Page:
where [(s)]1 has the state space realizatio
x(2),
. . . , uo
1), 0 (23.4.6)
Then the increment of the Lyapunov function on using the true MPC optimal
input and when moving from x to x(1) = f(x, h(x) satisfies:
hV oN
(x) _= V oN
(x(1) V oN
(x) (23.4.7)
= VN(x(1), Uo
x1) VN(x,Uo
x)
However, since Uo
3z1 z2
10
3 1
Y
(z)
=
z1 0
3z1(1 z1) z2
Y
q
(z)
(25.4.34)
We can evaluate the resultant time response of the system as follows.
A unit step in y
1[k] (the first component of y[k]) produces the following output
sequences:
cfw_y1[k] = [0 1 1 1 ] (25.4.35)
c
Kucera, V. (1972). The discrete Riccati equation of optimal control. Kibernetika,
8(5):430447.
Lancaster, P. and Rodman, L. (1995). Algebraic Riccati equations. OxfordUniversity
Press, Oxford.
Willems, J. (1970). Stability Theory of Dynamical Systems. T.
From Chapter 20 we observe that good nominal tracking is, as in the SISO case,
connected to the issue of having low sensitivity in certain frequency bands. On
examining this requirement we see that it can be met if we can make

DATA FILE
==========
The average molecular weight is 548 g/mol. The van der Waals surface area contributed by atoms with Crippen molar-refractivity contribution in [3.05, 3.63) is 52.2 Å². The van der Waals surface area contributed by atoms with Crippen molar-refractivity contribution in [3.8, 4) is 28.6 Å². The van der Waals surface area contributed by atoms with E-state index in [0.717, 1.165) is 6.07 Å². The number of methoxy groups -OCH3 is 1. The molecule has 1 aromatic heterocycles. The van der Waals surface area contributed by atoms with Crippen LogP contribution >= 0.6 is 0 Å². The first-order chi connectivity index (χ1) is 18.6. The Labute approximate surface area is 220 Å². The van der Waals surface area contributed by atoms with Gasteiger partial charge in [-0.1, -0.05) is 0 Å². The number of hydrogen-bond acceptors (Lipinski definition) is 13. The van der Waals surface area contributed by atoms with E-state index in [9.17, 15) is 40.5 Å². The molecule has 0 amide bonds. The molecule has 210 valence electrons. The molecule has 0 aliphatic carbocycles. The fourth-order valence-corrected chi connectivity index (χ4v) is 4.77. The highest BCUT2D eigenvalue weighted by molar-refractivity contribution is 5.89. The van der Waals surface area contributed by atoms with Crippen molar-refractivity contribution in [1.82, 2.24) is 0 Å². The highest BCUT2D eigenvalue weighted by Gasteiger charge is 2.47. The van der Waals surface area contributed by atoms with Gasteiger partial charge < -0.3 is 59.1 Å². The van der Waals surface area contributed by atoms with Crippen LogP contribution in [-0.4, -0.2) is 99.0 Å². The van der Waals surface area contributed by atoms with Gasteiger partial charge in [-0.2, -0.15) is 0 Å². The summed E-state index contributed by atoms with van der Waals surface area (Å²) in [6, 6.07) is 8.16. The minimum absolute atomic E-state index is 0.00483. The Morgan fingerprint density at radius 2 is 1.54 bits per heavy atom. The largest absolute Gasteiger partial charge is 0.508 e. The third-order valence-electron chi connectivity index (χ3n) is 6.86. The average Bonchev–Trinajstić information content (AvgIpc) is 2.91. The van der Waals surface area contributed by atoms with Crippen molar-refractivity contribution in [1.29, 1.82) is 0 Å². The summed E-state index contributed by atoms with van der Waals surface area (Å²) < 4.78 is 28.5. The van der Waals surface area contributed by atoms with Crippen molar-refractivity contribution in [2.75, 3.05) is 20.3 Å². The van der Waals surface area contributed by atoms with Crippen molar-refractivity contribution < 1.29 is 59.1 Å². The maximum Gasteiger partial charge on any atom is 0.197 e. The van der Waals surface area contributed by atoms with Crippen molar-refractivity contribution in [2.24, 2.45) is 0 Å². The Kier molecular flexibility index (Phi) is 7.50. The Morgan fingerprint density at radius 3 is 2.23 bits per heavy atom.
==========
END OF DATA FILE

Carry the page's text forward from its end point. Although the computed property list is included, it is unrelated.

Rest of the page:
[I +Go(j)Co(j)]1Go(j)Co(j) I
the open RHP. This means
[Bi(s)]jj =
rj
k=1
s + z
jk
s z
jk
(24.7.2)
where zjk, k = 1, 2, . . . , rj , are the NMP zeros of the jth element of vector To(s)gi.
We also define a column vector gi(s), where
gi(s) = Bi(s)gi =
[Bi(s)]11gi1(s)
.
[Bi(s)]mmgim(s)
120
100
80
60
Frequency [rad/s]
Magnitude [dB]
Open loop
Closed loop
Figure 22.14. Open loop and closed loop frequency responses of the beam.
Section 22.15. Summary 711
Due to the complexities of multivariable systems, criterion based synthesis
(briefly
d()
Figure 23.14. One-degree-of-freedom MPC architecture
23.6.2 Integral action
An important observation is that the architecture described in Figure 23.14 gives a